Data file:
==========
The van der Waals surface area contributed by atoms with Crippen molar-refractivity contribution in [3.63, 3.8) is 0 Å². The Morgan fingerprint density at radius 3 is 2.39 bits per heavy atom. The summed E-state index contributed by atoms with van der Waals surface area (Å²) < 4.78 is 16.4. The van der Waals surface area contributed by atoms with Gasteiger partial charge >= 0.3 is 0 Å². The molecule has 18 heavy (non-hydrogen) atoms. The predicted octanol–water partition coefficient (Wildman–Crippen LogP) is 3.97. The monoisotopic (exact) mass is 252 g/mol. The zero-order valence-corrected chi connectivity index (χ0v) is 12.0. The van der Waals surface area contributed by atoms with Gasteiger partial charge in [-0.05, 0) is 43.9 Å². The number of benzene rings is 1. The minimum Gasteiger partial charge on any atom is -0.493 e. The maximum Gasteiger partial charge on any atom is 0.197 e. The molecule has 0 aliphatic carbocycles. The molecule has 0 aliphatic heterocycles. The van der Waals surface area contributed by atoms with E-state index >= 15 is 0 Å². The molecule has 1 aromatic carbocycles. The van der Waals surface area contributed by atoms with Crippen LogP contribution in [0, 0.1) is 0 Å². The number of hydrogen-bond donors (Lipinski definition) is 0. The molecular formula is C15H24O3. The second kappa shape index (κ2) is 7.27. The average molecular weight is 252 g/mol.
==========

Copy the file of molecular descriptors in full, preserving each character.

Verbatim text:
The van der Waals surface area contributed by atoms with Crippen molar-refractivity contribution in [3.63, 3.8) is 0 Å². The Morgan fingerprint density at radius 3 is 2.39 bits per heavy atom. The summed E-state index contributed by atoms with van der Waals surface area (Å²) < 4.78 is 16.4. The van der Waals surface area contributed by atoms with Gasteiger partial charge >= 0.3 is 0 Å². The molecule has 18 heavy (non-hydrogen) atoms. The predicted octanol–water partition coefficient (Wildman–Crippen LogP) is 3.97. The monoisotopic (exact) mass is 252 g/mol. The zero-order valence-corrected chi connectivity index (χ0v) is 12.0. The van der Waals surface area contributed by atoms with Gasteiger partial charge in [-0.05, 0) is 43.9 Å². The number of benzene rings is 1. The minimum Gasteiger partial charge on any atom is -0.493 e. The maximum Gasteiger partial charge on any atom is 0.197 e. The molecule has 0 aliphatic carbocycles. The molecule has 0 aliphatic heterocycles. The van der Waals surface area contributed by atoms with E-state index >= 15 is 0 Å². The molecule has 1 aromatic carbocycles. The van der Waals surface area contributed by atoms with Crippen LogP contribution in [0, 0.1) is 0 Å². The number of hydrogen-bond donors (Lipinski definition) is 0. The molecular formula is C15H24O3. The second kappa shape index (κ2) is 7.27. The average molecular weight is 252 g/mol.